‘For the traveller in search of the English Heritage, the county is a paradise. It has great cliffs and chalk downs, a history far older than any written documents, delightful rivers, unique still waters, low-lying fens, captivating towns, a historic roll of famous folk and a group of Saxon, Norman, and medieval churches crammed with beauty that makes England the matchless country in the world.’

Arthur Mee, British Writer, Journalist and Educator.

This fabulous quote by Arthur Mee sums up Norfolk to a tee, and made me think that I really don’t know that much about Norfolk’s history. So I decided to do a bit of research, and uncovered some amazing facts about this county, which I’d like to share with you now. Did you know that since the last Ice Age communities have existed in Norfolk? What’s even more impressive is that they appeared to be very industrious, with coins and tools being discovered at places such as Snettisham.  There is evidence to indicate that all of Norfolk had been settled by 800AD, with the first towns emerging. Norwich became the central hub under the Normans. Industries such as wool, peat and agriculture helped Norfolk prosper as a county during Mediaeval times, including its abundance of parish churches and monasteries, that we can still see today.

The Creation of the Norfolk Broads

How many of you are unaware that the Norfolk Broads are not actually a natural landscape, but are man-made? Can you believe it! They emerged due to the large extraction of peat and clay, and were originally large excavation pits, which then transformed into the Broads over time, due to extensive flooding, as sea levels rose. This fact wasn’t discovered until the 1950s. During the 16th Century, these waterways were used extensively to transport Norwich’s tradeable goods down to Great Yarmouth’s port, and then worldwide. Today we should be proud to acknowledge the fact that the Broads provide host to some of England’s most rare wildlife, including the Swallowtail butterfly, and are now included in Europe’s most special nature reserves. I have travelled the Broads many times, both on foot and by boat, and for me,  I still find them one of the most peaceful and beautiful places in Norfolk.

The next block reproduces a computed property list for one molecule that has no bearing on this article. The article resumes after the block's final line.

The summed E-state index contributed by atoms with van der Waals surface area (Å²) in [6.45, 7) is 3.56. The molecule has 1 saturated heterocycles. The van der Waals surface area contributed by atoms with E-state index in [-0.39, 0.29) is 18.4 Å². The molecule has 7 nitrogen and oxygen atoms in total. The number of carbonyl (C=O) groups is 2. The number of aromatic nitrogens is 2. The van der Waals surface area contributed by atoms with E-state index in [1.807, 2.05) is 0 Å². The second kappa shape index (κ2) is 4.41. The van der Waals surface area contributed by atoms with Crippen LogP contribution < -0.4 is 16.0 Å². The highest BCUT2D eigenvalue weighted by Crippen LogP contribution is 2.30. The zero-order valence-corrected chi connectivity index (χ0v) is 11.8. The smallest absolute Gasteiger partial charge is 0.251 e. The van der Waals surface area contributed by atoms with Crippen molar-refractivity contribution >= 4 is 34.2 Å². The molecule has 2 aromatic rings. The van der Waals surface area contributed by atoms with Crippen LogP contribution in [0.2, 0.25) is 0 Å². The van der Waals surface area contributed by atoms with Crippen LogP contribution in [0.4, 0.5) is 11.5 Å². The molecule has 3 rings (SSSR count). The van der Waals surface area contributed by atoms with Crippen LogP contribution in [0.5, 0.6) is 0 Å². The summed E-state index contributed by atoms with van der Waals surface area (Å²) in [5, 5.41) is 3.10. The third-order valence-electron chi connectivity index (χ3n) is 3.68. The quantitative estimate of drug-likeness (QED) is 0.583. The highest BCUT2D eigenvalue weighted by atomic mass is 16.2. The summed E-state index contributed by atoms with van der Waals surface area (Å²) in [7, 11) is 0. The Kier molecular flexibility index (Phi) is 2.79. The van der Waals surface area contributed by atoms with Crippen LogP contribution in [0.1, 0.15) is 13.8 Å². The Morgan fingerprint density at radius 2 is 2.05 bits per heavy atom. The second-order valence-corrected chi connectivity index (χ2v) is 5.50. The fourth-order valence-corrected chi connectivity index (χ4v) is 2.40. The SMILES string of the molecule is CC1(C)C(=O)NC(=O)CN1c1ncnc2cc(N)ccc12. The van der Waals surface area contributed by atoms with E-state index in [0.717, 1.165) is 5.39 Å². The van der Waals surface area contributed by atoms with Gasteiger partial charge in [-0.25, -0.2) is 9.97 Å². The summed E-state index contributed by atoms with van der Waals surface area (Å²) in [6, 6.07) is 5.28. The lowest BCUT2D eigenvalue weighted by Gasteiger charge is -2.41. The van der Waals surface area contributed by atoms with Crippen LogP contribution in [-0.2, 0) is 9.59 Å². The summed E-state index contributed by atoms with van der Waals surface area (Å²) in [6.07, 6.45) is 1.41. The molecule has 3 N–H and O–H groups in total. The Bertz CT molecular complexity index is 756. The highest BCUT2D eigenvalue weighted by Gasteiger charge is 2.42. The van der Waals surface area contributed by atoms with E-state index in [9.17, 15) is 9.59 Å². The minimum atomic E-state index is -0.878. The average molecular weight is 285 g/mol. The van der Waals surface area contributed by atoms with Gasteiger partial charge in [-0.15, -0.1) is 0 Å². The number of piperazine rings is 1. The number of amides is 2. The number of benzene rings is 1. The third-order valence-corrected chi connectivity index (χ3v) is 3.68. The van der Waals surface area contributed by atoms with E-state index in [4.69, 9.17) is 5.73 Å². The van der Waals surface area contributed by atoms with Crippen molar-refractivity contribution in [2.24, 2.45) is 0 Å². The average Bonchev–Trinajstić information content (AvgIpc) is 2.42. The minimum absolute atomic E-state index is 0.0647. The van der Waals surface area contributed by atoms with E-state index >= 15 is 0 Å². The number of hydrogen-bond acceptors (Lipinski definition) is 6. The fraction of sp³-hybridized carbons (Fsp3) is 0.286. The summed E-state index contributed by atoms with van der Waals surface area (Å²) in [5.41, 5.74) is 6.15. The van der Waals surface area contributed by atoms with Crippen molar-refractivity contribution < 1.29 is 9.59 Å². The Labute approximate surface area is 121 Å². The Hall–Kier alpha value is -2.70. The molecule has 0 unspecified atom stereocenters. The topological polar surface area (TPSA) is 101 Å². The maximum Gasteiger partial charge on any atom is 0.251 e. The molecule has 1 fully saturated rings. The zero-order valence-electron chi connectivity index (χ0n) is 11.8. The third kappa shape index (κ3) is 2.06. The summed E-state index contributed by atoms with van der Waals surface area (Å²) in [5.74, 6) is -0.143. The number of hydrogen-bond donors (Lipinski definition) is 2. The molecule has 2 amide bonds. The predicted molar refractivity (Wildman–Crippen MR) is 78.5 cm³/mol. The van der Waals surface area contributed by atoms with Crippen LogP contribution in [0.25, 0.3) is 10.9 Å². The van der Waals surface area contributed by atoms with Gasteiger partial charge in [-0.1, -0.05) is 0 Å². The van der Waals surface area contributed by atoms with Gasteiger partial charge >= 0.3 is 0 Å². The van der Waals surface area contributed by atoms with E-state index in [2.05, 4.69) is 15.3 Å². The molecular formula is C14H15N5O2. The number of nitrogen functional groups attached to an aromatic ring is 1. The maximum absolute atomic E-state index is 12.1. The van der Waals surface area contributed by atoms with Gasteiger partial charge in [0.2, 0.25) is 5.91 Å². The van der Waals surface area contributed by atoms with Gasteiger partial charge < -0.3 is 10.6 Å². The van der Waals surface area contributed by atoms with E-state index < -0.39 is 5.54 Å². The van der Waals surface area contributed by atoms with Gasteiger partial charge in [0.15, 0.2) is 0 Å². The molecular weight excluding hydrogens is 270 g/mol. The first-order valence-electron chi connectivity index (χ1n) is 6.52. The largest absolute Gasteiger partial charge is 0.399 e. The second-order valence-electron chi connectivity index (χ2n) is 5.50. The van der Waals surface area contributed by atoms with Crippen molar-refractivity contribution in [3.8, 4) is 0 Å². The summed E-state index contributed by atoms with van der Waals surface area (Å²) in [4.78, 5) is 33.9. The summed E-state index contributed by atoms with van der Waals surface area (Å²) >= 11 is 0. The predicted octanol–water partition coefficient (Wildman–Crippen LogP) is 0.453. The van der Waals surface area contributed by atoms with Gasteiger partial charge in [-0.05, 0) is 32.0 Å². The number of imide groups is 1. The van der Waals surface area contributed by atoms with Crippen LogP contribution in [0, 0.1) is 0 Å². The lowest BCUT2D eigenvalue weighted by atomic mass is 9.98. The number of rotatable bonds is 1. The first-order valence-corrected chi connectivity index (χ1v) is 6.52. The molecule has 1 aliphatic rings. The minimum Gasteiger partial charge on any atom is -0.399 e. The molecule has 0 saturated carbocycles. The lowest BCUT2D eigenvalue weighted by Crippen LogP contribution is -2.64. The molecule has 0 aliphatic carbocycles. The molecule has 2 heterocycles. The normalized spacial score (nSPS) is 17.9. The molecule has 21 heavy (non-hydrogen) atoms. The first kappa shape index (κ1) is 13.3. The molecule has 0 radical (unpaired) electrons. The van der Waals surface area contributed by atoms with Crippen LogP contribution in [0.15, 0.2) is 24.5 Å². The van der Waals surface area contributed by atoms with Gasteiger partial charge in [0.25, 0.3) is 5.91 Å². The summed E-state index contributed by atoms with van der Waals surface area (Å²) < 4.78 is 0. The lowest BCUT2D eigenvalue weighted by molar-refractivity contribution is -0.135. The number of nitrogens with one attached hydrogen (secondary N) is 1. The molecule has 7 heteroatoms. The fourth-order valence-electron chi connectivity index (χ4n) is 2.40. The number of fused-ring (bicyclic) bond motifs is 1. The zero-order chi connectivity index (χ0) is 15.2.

Norfolk broads image for blog

Kett’s Rebellion

Who has frequented the Robert Kett pub in Wymondham, or Kett’s Tavern in Norwich? If you don’t already know, then let me enlighten you as to why they are so named. Robert Kett was wealthy farmer from Wymondham, who like many local landowners was enraged by the enclosure of land by the government.  So in July 1549 he decided to lead a revolt on Norwich, which became famously known as Kett’s Rebellion. Unfortunately the rebellion wasn’t a success, and Kett was eventually captured and hanged at Norwich Castle. Although initially classed as a traitor, he eventually became a local hero, with his rebellion being kept alive through pubs, schools and streets that we see today, in both Wymondham and Norwich.

Robert Kett Rebellion

The ‘Great Blow’

If you venture to St Stephen’s church in Norwich, and have a close look at the east window, you will see that the lower half of the window is all that is left of the original panes from 1533. The rest of the original window, along with much of Norwich was destroyed by an explosion on the 24th April 1648, which became known as “The Great Blow”.


John Utting who was the mayor of Norwich at the time, and a devoted Royalist, rejected all changes that the government and church wanted to impose, which didn’t go down too well with Parliament. He was arrested, and as a result his supporters rioted and went looking for firearms at the Committee House on Bethel Street. Instead of finding guns they found 98 barrels of gunpowder, which unfortunately they accidentally ignited. The explosion that took place ranks among the largest of the century, and instantly killed 40 of the rioters, injuring 120 others. It is said that pieces of plaster, timber and human remains were scattered for several miles. This monumentous explosion marked the abrupt end of the riots.

The First World War

The impact on Norfolk, of the First World War was significant. Many of the villages paid tribute to the men who lost their lives, by erecting war memorials portraying their names. The importance of aviation saw the construction of many landing areas and aerodromes throughout the county, with Pulham Market stationing the airships. The county is also well known for Edith Cavell, a British nurse who was born in Swardeston, near Norwich in 1865, who helped many wounded British soldiers escape from occupied Belgium, into The Netherlands. She was found guilty of violating German Military Law, and executed on 12th Oct 1915 by firing squad. This received worldwide condemnation, and the construction of many memorials in her name, her body being reburied outside Norwich Cathedral.

Edith Cavell

And there you have it. A tiny snippit of Norfolk’s intriguing history.